With Great Power, Comes Great Responsibility

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My heart throbbed when I saw the post on Reddit saying he is helping his wife to optimize her 401(k) with our service HelloMoney.

I felt sick. Things have changed. A lot. Now I feel like graduating from our ‘prototyping phase’ of the last 2 years.

Lab80 and I have grown a lot, learning a lots of things on Finance and software development and criticizing finance industry for how they are lame and broken.

Now that we do public release and provide the service to users, letting them make a decision affecting them for the lifetime, I feel great responsibility that I’ve never had before.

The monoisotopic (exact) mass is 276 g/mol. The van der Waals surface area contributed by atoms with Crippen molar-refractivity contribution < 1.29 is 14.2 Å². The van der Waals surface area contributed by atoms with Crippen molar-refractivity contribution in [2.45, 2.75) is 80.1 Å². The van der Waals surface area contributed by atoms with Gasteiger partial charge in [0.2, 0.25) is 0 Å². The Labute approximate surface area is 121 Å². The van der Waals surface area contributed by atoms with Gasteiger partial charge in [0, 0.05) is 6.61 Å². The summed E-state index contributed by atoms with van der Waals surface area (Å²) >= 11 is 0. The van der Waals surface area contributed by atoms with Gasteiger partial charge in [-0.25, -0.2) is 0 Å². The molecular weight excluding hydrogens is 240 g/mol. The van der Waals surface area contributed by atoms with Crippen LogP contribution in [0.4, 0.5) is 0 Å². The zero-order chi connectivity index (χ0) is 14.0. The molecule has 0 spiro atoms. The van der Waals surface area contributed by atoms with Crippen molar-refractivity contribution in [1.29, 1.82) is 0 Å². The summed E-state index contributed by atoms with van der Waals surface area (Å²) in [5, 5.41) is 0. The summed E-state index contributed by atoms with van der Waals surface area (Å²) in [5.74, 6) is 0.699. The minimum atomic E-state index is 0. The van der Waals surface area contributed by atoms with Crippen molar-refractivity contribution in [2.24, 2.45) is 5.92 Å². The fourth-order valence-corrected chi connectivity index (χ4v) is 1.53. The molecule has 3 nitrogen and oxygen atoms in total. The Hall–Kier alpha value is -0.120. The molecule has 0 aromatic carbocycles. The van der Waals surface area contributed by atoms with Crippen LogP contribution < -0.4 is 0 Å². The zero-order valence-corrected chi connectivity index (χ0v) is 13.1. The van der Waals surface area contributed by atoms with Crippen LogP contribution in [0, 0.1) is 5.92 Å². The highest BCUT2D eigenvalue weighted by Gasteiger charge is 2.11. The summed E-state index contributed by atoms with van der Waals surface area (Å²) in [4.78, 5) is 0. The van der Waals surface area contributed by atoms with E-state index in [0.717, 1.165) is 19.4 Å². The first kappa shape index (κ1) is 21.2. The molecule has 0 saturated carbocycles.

The more users we have, the more frequent, diverse and urgent the problems will be. The problems will always look ugly and hard to solve too. I really want to be able to hammer ‘em out quickly… Therefore, let me make Jenkins shut up first.

Race Against Time

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Time has flown so fast that I couldn’t believe I am writing a 2nd week’s journal.

This week’s progress of my data collection project was much better than any other week. Wednesday was the most productive day since I processed more than 250 fund series. and after that, I have been processing at least 150 to 200 fund series per day.

Now I have a mixed-feeling about that. It was really meaningful but at the same time, but I started thinking ‘why did it take such a long time before?’ Should I have put more passion and effort? Even I though I did my very best at some time but looking back, I feel like always something is lacking of me.